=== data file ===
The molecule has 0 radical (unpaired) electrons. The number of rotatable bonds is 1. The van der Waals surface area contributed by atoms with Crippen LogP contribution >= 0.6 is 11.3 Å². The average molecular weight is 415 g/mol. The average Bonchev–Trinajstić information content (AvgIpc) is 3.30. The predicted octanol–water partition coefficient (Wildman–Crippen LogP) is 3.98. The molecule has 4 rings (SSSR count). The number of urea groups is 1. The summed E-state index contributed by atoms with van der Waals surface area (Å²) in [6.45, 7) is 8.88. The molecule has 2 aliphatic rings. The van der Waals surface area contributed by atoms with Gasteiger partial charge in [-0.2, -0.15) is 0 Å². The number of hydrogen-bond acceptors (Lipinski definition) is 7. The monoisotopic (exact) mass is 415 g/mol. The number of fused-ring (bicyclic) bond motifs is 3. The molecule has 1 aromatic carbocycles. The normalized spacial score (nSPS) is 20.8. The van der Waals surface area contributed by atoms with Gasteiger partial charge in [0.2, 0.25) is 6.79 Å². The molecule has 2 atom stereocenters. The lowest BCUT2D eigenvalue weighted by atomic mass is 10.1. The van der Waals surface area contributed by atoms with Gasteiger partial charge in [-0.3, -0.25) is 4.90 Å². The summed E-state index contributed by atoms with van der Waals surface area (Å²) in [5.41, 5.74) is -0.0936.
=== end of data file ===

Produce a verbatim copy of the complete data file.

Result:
The molecule has 0 radical (unpaired) electrons. The number of rotatable bonds is 1. The van der Waals surface area contributed by atoms with Crippen LogP contribution >= 0.6 is 11.3 Å². The average molecular weight is 415 g/mol. The average Bonchev–Trinajstić information content (AvgIpc) is 3.30. The predicted octanol–water partition coefficient (Wildman–Crippen LogP) is 3.98. The molecule has 4 rings (SSSR count). The number of urea groups is 1. The summed E-state index contributed by atoms with van der Waals surface area (Å²) in [6.45, 7) is 8.88. The molecule has 2 aliphatic rings. The van der Waals surface area contributed by atoms with Gasteiger partial charge in [-0.2, -0.15) is 0 Å². The number of hydrogen-bond acceptors (Lipinski definition) is 7. The monoisotopic (exact) mass is 415 g/mol. The number of fused-ring (bicyclic) bond motifs is 3. The molecule has 1 aromatic carbocycles. The normalized spacial score (nSPS) is 20.8. The van der Waals surface area contributed by atoms with Gasteiger partial charge in [0.2, 0.25) is 6.79 Å². The molecule has 2 atom stereocenters. The lowest BCUT2D eigenvalue weighted by atomic mass is 10.1. The van der Waals surface area contributed by atoms with Gasteiger partial charge in [-0.3, -0.25) is 4.90 Å². The summed E-state index contributed by atoms with van der Waals surface area (Å²) in [5.41, 5.74) is -0.0936.